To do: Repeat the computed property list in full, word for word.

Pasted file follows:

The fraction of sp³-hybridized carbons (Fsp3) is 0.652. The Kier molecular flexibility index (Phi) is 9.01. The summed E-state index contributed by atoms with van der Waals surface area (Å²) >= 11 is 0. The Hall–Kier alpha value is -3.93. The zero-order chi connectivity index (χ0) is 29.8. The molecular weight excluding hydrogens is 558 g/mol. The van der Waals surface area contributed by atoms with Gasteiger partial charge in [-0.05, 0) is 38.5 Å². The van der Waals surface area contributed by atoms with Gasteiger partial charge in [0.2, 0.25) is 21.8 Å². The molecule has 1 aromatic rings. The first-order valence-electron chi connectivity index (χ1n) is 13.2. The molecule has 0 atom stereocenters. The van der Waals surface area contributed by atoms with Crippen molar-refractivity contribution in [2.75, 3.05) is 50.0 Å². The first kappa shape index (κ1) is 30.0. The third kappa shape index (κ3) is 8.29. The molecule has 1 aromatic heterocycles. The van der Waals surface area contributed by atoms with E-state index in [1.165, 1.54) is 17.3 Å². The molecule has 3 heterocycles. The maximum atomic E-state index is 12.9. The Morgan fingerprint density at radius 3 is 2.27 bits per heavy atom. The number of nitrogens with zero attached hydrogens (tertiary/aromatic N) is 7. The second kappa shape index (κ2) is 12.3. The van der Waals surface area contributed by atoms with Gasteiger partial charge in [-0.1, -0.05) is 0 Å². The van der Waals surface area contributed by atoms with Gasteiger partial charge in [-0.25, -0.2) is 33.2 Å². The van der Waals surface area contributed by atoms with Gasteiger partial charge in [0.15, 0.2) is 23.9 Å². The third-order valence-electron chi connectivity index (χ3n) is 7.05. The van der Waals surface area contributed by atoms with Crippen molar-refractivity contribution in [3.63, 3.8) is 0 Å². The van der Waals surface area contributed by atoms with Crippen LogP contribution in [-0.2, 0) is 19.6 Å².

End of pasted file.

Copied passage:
The fraction of sp³-hybridized carbons (Fsp3) is 0.652. The Kier molecular flexibility index (Phi) is 9.01. The summed E-state index contributed by atoms with van der Waals surface area (Å²) >= 11 is 0. The Hall–Kier alpha value is -3.93. The zero-order chi connectivity index (χ0) is 29.8. The molecular weight excluding hydrogens is 558 g/mol. The van der Waals surface area contributed by atoms with Gasteiger partial charge in [-0.05, 0) is 38.5 Å². The van der Waals surface area contributed by atoms with Gasteiger partial charge in [0.2, 0.25) is 21.8 Å². The molecule has 1 aromatic rings. The first-order valence-electron chi connectivity index (χ1n) is 13.2. The molecule has 0 atom stereocenters. The van der Waals surface area contributed by atoms with Crippen molar-refractivity contribution in [2.75, 3.05) is 50.0 Å². The first kappa shape index (κ1) is 30.0. The third kappa shape index (κ3) is 8.29. The molecule has 1 aromatic heterocycles. The van der Waals surface area contributed by atoms with E-state index in [1.165, 1.54) is 17.3 Å². The molecule has 3 heterocycles. The maximum atomic E-state index is 12.9. The Morgan fingerprint density at radius 3 is 2.27 bits per heavy atom. The number of nitrogens with zero attached hydrogens (tertiary/aromatic N) is 7. The second kappa shape index (κ2) is 12.3. The van der Waals surface area contributed by atoms with Gasteiger partial charge in [-0.1, -0.05) is 0 Å². The van der Waals surface area contributed by atoms with Gasteiger partial charge in [-0.25, -0.2) is 33.2 Å². The van der Waals surface area contributed by atoms with Gasteiger partial charge in [0.15, 0.2) is 23.9 Å². The third-order valence-electron chi connectivity index (χ3n) is 7.05. The van der Waals surface area contributed by atoms with Crippen molar-refractivity contribution in [3.63, 3.8) is 0 Å². The van der Waals surface area contributed by atoms with Crippen LogP contribution in [-0.2, 0) is 19.6 Å².